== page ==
- Three Falls Circuit: Easy 2-2.5 hours circuit that takes you past Russell Falls, Horseshoe Falls, Tall Trees and Lady Barron Falls. Starts from the visitor centre. Enjoy all the highlights of Mt Field National Park with this waterfall loop walk. As a tip, we recommend doing this loop in reverse, so Lady Barron Falls is the first waterfall you visit. This is because from Lady Barron Falls towards to the visitor centre there is a staircase with hundreds of steps. It’s easier to walk down the staircase than up, so you may find the loop more enjoyable in reverse.
Lunch at Lake St Clair
The Drive from Mt Field National Park to Lake St Clair takes approximately 2 hours. We were greeted in the carpark by our first Echidna of our trip. Echidna’s are super cute spiky mammals native to Australia. They look like giant hedgehogs and our toddler was delighted to find one shuffling about next to our campervan! The lake is also home to wallabies, wombats and platypus so keep an eye out.
The Aboriginal name for Lake St Clair is leeawuleena, meaning ‘sleeping water’, and we really felt this during our crowd-free, calming visit. Not only is it Australia’s deepest freshwater lake, but Lake St Clair is actually the end point for Tasmania’s iconic Overland Track. This multi-day hike is definitely one for the bucket list if you have more than 7 days in Tasmania!
After a wander on the shores of the lake, and a few family photos we enjoyed a delicious lunch here and found the atmosphere in the restaurant particularly exciting as hikers were celebrating the end of their Overland Track adventures.
Afternoon: Franklin River Nature Trail
From Lake St Clair to Franklin River Nature Trail is around a 30 minute drive. The Franklin River Nature Trail is short and easy with a boardwalk track some of the way. The walk takes around 30 minutes return. It’s also a perfect picnic spot if you don’t fancy lunch at Lake St Clair.
If you have a little more time (or you’re not travelling with a tired toddler like us!) There are a few other rainforest trails, such as Donaghys Hill and a nature trail to the majestic Nelson Falls that are particularly impressive.
Iron Blow Look Out
If you fancy one more stop to stretch your legs before Strahan, The Iron Blow Lookout is a unique stop around 45 minutes from Franklin River Nature Trail. Located just off the Lyell Highway outside the small town of Gormanston, this lookout offers a mesmerising glimpse into the region’s mining history.
The site overlooks a vast crater and surrounding rainforest-covered hills. It almost looks volcanic, as if from another planet but it was made entirely by man. Equally devastating as it is impressive. From Iron Blow Look Out it is then a 50 minute (ish) drive to Strahan Beach Holiday Park.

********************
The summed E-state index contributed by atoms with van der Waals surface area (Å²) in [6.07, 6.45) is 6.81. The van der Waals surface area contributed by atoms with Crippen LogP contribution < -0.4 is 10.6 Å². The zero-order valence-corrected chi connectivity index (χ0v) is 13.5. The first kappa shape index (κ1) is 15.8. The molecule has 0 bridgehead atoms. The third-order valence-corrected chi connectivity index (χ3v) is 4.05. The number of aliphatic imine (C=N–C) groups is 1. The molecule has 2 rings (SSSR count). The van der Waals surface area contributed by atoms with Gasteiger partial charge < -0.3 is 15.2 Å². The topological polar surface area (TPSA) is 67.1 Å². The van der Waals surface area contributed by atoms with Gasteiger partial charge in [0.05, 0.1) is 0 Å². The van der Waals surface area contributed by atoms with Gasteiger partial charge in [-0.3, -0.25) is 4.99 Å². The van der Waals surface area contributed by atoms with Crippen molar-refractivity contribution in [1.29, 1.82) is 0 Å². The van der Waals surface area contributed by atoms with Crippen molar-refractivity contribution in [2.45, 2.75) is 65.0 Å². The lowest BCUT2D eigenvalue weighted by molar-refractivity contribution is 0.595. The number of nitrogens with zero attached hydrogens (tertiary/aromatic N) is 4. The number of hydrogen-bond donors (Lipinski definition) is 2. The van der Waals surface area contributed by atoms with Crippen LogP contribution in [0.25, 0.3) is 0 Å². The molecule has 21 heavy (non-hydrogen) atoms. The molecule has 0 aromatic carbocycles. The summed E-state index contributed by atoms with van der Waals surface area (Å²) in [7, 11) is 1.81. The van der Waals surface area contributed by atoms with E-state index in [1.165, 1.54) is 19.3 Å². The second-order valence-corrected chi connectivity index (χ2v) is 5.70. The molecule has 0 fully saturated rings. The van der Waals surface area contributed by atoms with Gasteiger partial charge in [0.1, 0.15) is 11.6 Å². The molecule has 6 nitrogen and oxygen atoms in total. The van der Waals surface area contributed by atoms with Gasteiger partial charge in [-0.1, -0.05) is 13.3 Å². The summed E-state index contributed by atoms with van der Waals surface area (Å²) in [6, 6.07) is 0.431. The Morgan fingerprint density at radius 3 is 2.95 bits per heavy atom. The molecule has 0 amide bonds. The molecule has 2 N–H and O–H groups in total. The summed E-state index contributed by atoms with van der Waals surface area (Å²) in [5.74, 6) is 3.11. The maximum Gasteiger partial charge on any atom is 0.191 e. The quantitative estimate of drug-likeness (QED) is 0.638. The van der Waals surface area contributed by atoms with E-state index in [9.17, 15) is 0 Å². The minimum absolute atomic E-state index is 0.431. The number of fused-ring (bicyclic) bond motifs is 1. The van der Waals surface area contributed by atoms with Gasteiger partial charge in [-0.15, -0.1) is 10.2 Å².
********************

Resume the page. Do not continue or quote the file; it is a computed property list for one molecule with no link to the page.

Stay: Strahan Beach Holiday Park | $50.00 powered site
We arrived at Strahan Beach Holiday Park around 5pm which was the perfect time to still enjoy a stroll to the nearby beach West Strahan Beach for sunset. The campground offers all kinds of accommodation from cosy cabins to unpowered tent sites. We paid $50 for a powered campervan site.
The campsite has a playground, laundry facilities, camp kitchen and BBQ area, fire pit hire as well as toilets and hot showers. We enjoyed one of our delicious one pot camping meals, but the town centre is only 15 minutes walk if you fancied dining out.
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DAY 3: Strahan to Cradle Mountain
Total drive time 1hr 50mins
All day: Gordon River Cruises 8:30am departure
The Gordon River Cruise was a definite highlight from our 7 days in Tasmania itinerary and although pricey, we highly recommend you do it! It was less than a 5 minutes drive from our campsite to Strahan Esplanade, where we boarded the boat for our cruise at 08:30 am. You could also walk, which would take around 15-20 minutes. We grabbed a coffee from a nearby bakery before boarding.
There are two companies to choose from depending on your budget and the sights you wish to see along the way. You can choose either World Heritage Cruises (the red boat) or Gordon River Cruises (the grey boat.) Both companies offer the same itinerary that includes Macquarie Harbour, the Gordon River, Hell’s Gates, a guided tour of Sarah Island, and a walk through the forest at Heritage Landing.
The prices vary depending on where you sit on the boat (upper deck or main deck) and as the cruise takes around 6 hours lunch is included (with both tour operators). We opted for Gordon River Cruises as they offered a buffet lunch so you could enjoy as much local smoked salmon, salad, cold meats and treats as you wished. With the other cruise operator your lunch is individually packed and provided.
We also preferred the fact that the Spirit of The Wild boat used by Gordon River Cruises had a “whisper mode” thanks to its unique hybrid engine that used electric motors. This made it ideal for cruising the sensitive environment of the UNESCO Tasmanian Wilderness World Heritage Area, causing minimal disruption and noise.
Highlights of the Gordon River Cruise Include:
- Hells Gates
Your cruise will begin by passing through the notorious “Hells Gates” where the harbor meets the Southern Ocean. It was super windy but spectacular outside the boat so don’t get too comfortable indoors. You’ll also spot fish farms near here where trout and salmon is farmed. You’ll get to try some as part of the delicious buffet lunch!